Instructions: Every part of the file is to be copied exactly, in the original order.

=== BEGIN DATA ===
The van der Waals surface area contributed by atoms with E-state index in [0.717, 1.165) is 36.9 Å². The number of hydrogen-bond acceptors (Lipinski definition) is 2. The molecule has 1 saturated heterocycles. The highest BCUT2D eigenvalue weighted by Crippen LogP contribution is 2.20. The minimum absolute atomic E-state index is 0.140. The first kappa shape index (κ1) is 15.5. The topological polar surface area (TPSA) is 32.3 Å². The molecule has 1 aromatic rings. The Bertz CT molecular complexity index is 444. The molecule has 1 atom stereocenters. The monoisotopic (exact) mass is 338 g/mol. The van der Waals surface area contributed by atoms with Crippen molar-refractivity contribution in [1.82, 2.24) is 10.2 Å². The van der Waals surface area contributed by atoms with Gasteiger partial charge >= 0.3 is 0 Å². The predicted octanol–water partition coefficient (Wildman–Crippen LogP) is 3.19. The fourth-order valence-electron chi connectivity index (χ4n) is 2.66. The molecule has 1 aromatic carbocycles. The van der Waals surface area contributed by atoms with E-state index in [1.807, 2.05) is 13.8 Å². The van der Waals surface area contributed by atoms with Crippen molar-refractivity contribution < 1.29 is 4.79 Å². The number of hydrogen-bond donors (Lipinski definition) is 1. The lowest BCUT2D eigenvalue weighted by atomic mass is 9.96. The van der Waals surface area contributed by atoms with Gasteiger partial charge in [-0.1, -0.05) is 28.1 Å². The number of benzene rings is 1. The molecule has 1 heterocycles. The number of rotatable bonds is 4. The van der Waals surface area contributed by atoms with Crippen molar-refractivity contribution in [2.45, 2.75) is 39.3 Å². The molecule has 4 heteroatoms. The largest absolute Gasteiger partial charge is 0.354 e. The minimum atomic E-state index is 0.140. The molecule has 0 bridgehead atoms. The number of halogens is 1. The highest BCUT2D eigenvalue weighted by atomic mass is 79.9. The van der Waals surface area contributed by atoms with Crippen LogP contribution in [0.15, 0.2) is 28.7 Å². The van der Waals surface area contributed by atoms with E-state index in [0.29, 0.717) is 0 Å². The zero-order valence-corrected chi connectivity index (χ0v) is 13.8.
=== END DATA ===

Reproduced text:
The van der Waals surface area contributed by atoms with E-state index in [0.717, 1.165) is 36.9 Å². The number of hydrogen-bond acceptors (Lipinski definition) is 2. The molecule has 1 saturated heterocycles. The highest BCUT2D eigenvalue weighted by Crippen LogP contribution is 2.20. The minimum absolute atomic E-state index is 0.140. The first kappa shape index (κ1) is 15.5. The topological polar surface area (TPSA) is 32.3 Å². The molecule has 1 aromatic rings. The Bertz CT molecular complexity index is 444. The molecule has 1 atom stereocenters. The monoisotopic (exact) mass is 338 g/mol. The van der Waals surface area contributed by atoms with Crippen molar-refractivity contribution in [1.82, 2.24) is 10.2 Å². The van der Waals surface area contributed by atoms with Gasteiger partial charge >= 0.3 is 0 Å². The predicted octanol–water partition coefficient (Wildman–Crippen LogP) is 3.19. The fourth-order valence-electron chi connectivity index (χ4n) is 2.66. The molecule has 1 aromatic carbocycles. The van der Waals surface area contributed by atoms with E-state index in [1.807, 2.05) is 13.8 Å². The van der Waals surface area contributed by atoms with Crippen molar-refractivity contribution < 1.29 is 4.79 Å². The number of hydrogen-bond donors (Lipinski definition) is 1. The lowest BCUT2D eigenvalue weighted by atomic mass is 9.96. The van der Waals surface area contributed by atoms with Gasteiger partial charge in [-0.1, -0.05) is 28.1 Å². The number of benzene rings is 1. The molecule has 1 heterocycles. The number of rotatable bonds is 4. The van der Waals surface area contributed by atoms with Crippen molar-refractivity contribution in [2.45, 2.75) is 39.3 Å². The molecule has 4 heteroatoms. The largest absolute Gasteiger partial charge is 0.354 e. The minimum atomic E-state index is 0.140. The molecule has 0 bridgehead atoms. The number of halogens is 1. The highest BCUT2D eigenvalue weighted by atomic mass is 79.9. The van der Waals surface area contributed by atoms with Crippen LogP contribution in [0.15, 0.2) is 28.7 Å². The van der Waals surface area contributed by atoms with E-state index in [0.29, 0.717) is 0 Å². The zero-order valence-corrected chi connectivity index (χ0v) is 13.8.